The weather was sunny, the Seattle Seahawks play Monday — so why not slurp down a few oysters?
That must have been the thinking, because thousands descended on the Mason County Fairgrounds on Sunday to enjoy the second and final day of OysterFest, a longtime gathering organized by the Skookum Rotary Foundation that celebrates South Sound shellfish, including — you guessed it — the oyster.
Candace Cahill, a Skookum Rotarian, past president and this year’s GOO — Grand Old Oyster — estimated the weekend attendance at 13,000 to 15,000 people. It was so crowded Sunday that the number of parked cars stretched nearly all the way to U.S. Highway 101, about a mile and a half from the main entrance to OysterFest.
The event raises about $250,000 from ticket sales, and a percentage of revenue from beer, wine and food sales and nonprofit vendors. That money is then shared in several ways by the foundation, including in the form of scholarships for high school students, Cahill said.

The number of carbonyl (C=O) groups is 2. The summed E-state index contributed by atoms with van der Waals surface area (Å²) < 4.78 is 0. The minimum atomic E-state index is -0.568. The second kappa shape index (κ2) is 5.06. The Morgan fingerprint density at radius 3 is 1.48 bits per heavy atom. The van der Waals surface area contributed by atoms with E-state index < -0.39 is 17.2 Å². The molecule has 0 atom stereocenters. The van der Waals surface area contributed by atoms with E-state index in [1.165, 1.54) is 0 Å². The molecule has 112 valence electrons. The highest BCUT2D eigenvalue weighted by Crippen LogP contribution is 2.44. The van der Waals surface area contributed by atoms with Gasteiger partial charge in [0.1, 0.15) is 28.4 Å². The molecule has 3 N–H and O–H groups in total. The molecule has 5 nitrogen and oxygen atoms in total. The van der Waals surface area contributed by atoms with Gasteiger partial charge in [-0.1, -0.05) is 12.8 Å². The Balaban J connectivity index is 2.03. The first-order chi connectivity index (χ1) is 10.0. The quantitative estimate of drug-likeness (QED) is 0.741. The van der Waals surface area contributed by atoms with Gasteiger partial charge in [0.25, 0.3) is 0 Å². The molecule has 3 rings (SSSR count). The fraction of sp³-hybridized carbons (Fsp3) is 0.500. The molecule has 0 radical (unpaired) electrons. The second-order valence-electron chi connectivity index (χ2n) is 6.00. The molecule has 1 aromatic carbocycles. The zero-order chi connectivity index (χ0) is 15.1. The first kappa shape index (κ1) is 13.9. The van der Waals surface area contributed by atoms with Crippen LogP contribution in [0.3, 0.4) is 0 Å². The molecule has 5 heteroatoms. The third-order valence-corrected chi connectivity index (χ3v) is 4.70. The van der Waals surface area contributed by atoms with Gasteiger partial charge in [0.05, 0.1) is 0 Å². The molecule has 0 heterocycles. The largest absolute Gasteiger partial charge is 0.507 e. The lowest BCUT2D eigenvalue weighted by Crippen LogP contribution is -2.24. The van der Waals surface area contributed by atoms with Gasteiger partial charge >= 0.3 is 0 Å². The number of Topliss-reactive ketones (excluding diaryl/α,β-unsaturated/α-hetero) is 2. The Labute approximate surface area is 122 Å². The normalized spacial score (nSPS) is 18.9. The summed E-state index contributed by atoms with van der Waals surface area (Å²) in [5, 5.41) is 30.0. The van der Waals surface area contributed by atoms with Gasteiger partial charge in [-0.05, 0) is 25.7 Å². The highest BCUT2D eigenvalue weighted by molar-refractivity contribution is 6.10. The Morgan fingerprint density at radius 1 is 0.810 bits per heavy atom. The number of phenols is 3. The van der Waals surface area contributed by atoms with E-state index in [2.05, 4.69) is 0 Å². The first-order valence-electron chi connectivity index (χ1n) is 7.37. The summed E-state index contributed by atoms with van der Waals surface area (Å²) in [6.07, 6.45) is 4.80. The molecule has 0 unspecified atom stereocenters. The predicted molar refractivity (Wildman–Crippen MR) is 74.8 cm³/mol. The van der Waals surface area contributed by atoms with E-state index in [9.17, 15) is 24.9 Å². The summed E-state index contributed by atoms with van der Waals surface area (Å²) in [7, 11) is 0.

It also was the last time that OysterFest will take place at the Mason County Fairgrounds, she said.
After 33 years, the event will move about a mile north next year to an abandoned runway at the Port of Shelton’s Sanderson Field. It’s not clear what the future holds for the fairgrounds, but they were filled Sunday with all kinds of vendors, live music, cooking demonstrations and oyster-shucking competitions.
If that didn’t hold your attention, then perhaps the activity at Sanderson Field did as the periodic skydiver drifted to earth and military helicopters landed and took off again.
Lexy Gillette and her husband, Ryan, received free tickets to OysterFest, so they drove up from Rochester and were surprised at the turnout, they said. They also were about to dive into their food: deep-fried oysters along with some coconut shrimp. The shrimp were so popular that they produce one of the longest lines at OysterFest, Cahill said.
Some people’s choice award-winners also were announced: Shelton Lions Club claimed first place with its clam chowder, followed by Shelton High School SADD and the Olympic Mountain Ice Cream they served, followed by the Squaxin Island tribal elders for their salmon dinner and fry bread, Cahill said.